Pictured: Off-Grid itHouse, Pioneertown, CA, $400/night
The Skinny: A Chicago-born indie design and home rental group that hosts lovely properties all over the city — from Humboldt Park to the Gold Coast— some brief-stay, some long-stay, all playfully designed and stocked with blue-chip amenities. Following recent growth, there are now three Bangtels in New York and one in LA. Each stay comes with access to a 24/7 concierge service.
Pictured: El Motel Bangtel Tres, Chicago, $150/night
Bud and Breakfast
The Skinny: A repository of 540 420-friendly homes, cabins and bungalows around the world. A real thing, and ready to book. Some, like Eastport, Maine’s “Rose Bud” cottage, include weed as a complimentary amenity; others, like thiseco bus camp on the Big Island in Hawaii, go further than just the bud, promising a Woody Harrelson-esque, toes-in-the-sand, toke-under-a-palm-tree lifestyle, if only for a few days.
Pictured: Casa Wirth, Uruguay, $85/night
Love Home Swap
The Skinny: Airbnb meets Trading Places, this new rental service allows you to trade places with folks from a different home/apartment/bungalow around the world. This can follow both a classic model (in which two parties literally swap homes at the same time) or a more casual system, where you rent out your house over time, accrue “points,” and redeem them at your leisure in homes arond the globe.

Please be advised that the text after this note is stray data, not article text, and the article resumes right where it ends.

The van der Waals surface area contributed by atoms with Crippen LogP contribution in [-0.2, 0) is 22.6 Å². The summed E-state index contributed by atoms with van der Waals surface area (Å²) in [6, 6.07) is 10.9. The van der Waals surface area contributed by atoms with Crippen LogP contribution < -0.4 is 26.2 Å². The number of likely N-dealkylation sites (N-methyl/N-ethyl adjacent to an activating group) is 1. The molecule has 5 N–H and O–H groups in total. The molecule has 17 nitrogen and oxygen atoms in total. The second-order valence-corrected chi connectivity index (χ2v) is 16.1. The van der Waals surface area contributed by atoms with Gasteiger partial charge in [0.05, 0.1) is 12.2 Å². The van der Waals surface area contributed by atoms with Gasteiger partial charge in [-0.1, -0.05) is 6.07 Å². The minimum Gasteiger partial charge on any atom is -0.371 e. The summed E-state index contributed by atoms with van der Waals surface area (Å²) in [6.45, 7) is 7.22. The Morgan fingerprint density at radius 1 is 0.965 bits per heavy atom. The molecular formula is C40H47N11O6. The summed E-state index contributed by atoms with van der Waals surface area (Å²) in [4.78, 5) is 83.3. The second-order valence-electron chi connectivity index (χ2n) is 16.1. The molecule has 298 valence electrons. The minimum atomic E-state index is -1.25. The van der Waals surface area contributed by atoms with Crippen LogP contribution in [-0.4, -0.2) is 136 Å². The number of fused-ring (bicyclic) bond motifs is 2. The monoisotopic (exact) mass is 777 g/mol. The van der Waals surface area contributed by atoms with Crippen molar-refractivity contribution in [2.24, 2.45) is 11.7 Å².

Pictured: Bohemian Treehouse, Santa Barbara, CA, Fees vary
If the prospect of a search filter like “mid-century modern” gets you going, this is definitely the site for you. Boutique Homes has a peerless selection of houses for “chic nomads”: it’s the private equivalent of Tablet Hotels. Search for homes designed “by architect,” and you’ll get six pages of results, ranging from Off-Shore Loft in Santa Barbara (by Mark Kirkhart) to Bingie Farm (by Pritzker Prize winner Glenn Murcutt).
Pictured: Xander Sponken’s Livable Sculpture, Spain, $391/night
The Skinny: Previously branded as “Flatbook,” Sonder originated in Montreal and has the city apartment on lockdown, with inspired lofts in Boston, Austin, Chicago, San Diego, Rome, London, Phoenix … you get it. While Flatbook trotted out a traditional host-guest model, Sonder has cut out the middleman. They lease and maintain each one of their apartments and design/furnish them to capture the spirit of the host city.
Pictured: Sunny 3BR, New Orleans, $163/night
Kid & Coe
The Skinny: The best option for families. Toys, XBoxes, cribs, cots, high chairs, surfboards, car seats: you name it, there’s a Kid and Coe property that’ll be able to offer it to you. Expect vacation destinations from Cape Cod to Mykonos to Bahia. It’s a no-surprise philosophy for anxious parents, as the site makes full disclosure of potential trouble spots. (“The pool has no fence — typical for Brazil — and there is quite a drop from the terrace to the garden.”)
Pictured: The Cedar Ridge Drive Residence, The Hampton, $400-1,500/night (seasonal rates apply here)
If you book through these links, InsideHook may earn a small share of the profits.